Physics and Mathematics are extremely important subjects. Actually, that's a bit of an understatement.
Physics and Mathematics allow us to peer out into the cosmos and understand the inner workings of the universe. At once, they show us our insignificance and our remarkable potential; they give us a hint of the vast possibilities that exist—of what we could (and may) one day accomplish. They allow us to see the world and to see ourselves anew.
That begins to scratch the surface of these subjects.
No one can deny their importance; however, it is also a fact that many people don't know where to begin investigating these topics...what books to study, what themes to begin with. On top of this, many feel intimidated by physics and math—they seem to think that they are things which only the sharpest individuals are able to understand.
But nothing could be farther from the truth.
True, these subject areas might not be the easiest that you will ever happen across, but they are far from impossible. So. If you want to be a physicist or a mathematician, or if you just want to understand the subjects, here's where to start.
Huge thanks to the wonderful Moinak Banerjee for his work on this.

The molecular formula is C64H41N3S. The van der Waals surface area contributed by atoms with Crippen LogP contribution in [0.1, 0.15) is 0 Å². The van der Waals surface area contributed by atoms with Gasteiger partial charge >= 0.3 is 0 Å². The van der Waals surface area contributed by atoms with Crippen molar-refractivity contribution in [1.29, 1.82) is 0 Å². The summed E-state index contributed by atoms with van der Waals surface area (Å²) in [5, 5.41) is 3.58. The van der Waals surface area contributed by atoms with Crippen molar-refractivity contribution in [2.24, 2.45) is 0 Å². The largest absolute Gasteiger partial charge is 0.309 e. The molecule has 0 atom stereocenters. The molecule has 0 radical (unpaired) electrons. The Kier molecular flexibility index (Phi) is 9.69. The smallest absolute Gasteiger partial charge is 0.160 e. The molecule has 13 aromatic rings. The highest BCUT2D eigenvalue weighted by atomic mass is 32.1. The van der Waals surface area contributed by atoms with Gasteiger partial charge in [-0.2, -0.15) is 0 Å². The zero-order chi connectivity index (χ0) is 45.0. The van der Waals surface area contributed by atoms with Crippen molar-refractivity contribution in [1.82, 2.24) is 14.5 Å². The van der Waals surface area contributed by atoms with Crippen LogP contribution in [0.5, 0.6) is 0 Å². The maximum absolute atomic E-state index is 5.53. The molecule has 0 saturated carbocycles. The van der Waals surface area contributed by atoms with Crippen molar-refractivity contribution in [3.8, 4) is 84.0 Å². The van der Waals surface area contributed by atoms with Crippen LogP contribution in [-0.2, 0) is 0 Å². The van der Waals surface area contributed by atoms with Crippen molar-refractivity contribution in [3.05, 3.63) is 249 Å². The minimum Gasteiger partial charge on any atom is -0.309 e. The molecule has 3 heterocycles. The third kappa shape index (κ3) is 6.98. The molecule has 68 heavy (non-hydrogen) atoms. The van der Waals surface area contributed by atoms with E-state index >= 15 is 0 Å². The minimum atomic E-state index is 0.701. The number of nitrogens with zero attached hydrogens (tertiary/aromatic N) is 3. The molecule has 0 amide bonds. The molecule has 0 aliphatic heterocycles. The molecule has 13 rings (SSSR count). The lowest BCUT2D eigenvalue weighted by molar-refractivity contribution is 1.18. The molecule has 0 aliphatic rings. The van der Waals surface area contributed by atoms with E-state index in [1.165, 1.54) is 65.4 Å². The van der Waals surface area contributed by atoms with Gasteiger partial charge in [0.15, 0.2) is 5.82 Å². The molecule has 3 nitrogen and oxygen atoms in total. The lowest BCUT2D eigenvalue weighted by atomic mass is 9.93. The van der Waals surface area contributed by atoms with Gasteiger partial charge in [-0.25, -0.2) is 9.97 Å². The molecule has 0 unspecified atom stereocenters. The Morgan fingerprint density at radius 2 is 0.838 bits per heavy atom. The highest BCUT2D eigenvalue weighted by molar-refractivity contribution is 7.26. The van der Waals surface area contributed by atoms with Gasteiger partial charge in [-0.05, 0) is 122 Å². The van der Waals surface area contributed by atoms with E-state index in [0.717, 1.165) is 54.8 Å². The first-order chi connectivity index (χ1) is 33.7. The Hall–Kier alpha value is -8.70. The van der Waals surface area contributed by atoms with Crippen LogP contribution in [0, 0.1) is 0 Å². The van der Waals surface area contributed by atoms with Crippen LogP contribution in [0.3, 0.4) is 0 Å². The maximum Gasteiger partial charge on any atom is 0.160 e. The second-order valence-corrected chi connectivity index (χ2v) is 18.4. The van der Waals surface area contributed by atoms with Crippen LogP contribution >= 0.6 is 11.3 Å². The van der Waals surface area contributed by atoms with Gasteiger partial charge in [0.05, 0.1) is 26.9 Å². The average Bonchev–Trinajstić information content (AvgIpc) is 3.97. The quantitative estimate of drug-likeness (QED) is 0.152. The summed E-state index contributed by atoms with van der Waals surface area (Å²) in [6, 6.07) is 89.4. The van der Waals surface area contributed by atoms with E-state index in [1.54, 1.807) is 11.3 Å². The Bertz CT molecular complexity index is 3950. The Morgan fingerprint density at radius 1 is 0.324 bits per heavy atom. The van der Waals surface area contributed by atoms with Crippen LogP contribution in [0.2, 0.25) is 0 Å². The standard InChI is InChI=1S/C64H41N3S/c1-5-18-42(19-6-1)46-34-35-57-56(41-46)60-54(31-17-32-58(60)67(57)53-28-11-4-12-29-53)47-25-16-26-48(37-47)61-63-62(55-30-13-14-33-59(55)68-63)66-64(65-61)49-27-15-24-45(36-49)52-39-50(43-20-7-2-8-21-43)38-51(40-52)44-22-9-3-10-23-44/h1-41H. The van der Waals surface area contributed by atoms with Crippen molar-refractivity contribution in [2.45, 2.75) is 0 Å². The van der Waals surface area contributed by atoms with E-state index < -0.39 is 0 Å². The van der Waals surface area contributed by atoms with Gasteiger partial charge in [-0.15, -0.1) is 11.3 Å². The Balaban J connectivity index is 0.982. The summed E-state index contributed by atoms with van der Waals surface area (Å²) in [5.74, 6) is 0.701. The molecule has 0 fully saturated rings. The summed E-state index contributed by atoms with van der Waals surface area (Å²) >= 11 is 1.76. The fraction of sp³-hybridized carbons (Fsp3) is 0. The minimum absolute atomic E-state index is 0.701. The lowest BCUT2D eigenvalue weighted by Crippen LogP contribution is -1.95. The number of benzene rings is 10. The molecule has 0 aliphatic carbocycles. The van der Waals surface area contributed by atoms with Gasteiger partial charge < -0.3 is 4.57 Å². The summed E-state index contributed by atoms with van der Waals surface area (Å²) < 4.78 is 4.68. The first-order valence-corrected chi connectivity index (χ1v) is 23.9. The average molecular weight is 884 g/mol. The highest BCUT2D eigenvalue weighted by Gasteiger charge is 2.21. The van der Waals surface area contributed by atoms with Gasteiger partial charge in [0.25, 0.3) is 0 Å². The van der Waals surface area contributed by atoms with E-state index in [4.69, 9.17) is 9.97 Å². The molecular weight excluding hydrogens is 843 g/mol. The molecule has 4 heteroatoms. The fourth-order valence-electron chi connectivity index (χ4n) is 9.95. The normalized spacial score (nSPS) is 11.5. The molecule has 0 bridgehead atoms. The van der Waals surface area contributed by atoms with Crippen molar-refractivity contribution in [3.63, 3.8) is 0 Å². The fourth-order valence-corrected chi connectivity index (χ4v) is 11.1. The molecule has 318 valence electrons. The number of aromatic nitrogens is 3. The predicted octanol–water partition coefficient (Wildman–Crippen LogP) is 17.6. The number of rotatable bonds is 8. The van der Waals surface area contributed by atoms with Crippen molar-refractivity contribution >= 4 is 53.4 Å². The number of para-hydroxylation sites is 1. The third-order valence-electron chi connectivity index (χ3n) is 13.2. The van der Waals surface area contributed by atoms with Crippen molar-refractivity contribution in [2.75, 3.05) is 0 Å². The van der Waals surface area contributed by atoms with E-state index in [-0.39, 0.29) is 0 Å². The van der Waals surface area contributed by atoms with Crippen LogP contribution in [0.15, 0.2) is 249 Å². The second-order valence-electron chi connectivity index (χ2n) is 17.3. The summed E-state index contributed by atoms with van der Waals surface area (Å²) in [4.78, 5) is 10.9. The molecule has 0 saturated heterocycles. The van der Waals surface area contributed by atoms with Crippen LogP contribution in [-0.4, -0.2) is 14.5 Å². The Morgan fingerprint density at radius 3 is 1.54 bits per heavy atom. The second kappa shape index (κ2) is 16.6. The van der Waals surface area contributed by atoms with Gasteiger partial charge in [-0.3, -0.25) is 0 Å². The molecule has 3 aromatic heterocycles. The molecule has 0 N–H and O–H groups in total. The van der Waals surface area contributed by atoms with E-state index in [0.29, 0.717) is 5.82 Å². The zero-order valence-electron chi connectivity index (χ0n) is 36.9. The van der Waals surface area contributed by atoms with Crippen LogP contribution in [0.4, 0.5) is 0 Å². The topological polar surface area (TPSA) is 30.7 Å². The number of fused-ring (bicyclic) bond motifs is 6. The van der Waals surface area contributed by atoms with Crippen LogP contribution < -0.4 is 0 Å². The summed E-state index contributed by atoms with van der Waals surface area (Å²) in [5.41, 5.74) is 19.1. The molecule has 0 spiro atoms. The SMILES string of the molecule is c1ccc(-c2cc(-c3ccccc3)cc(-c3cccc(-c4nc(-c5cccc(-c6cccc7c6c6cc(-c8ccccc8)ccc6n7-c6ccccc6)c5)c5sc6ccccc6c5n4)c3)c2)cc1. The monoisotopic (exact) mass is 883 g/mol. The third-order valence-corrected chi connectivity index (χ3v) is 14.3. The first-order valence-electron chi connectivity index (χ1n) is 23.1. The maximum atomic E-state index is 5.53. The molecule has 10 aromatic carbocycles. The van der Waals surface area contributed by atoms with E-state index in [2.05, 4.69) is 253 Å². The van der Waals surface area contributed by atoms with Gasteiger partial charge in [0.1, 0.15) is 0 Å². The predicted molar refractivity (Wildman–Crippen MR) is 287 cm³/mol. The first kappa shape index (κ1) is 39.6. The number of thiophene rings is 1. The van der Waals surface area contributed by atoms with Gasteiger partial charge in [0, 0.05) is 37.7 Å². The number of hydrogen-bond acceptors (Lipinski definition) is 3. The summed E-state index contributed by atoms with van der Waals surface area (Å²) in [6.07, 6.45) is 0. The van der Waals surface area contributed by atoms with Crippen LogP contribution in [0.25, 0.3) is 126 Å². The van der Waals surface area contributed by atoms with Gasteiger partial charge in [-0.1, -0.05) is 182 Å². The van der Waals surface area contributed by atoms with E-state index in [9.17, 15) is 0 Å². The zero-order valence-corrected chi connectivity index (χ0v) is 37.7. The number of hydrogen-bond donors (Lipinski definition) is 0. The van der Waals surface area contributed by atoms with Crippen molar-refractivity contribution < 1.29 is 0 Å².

- Here is professor John Baez advice on how to learn physics and mathematics. He mentions the books you should read, and they are conveniently listed according to increasing levels of difficulty.
- This is the list of books that Berkeley recommends for people who want to teach themselves physics.
- And yet another list that is pretty good, which was compiled on Physics Stack Exchange.
- Nobel laureate professor Gerard 't Hooft has recommended some learning sources that are all free, and he also has advice related to how to earn your own Nobel prize.
- Here is some great advice from a physicist on Physics Forums regarding what you should do if you want to do more than just learn physics—on what to do if you want to actually have a career in physics.
- To supplement these, check out our extensive list of online physics lecture videos.
- Mathematician Terence Tao, who is also a Fields medalist and a Breakthrough prize winner, gave some beautiful advice on pursuing a career in math here.
- If you are looking for mathematics books you should read, here is an extensive list by Berkeley.
- The aforementioned should probably be followed up by the compilation from the Math Stack Exchange.
- Also, there's an extensive list of what you should read on the Georgia Institute of Technology website, and all of the texts that they link to are online and free.
- You can access more free math texts here and here.
Separating Science From Pseudoscience
- Here is a hilarious point system on how to tell if something is 'crank science' from John Baez.
- Warren Siegel has an equally hilarious write up here.
- And finally, from Gerard 't Hooft.
Now venture forth, live long, and study well.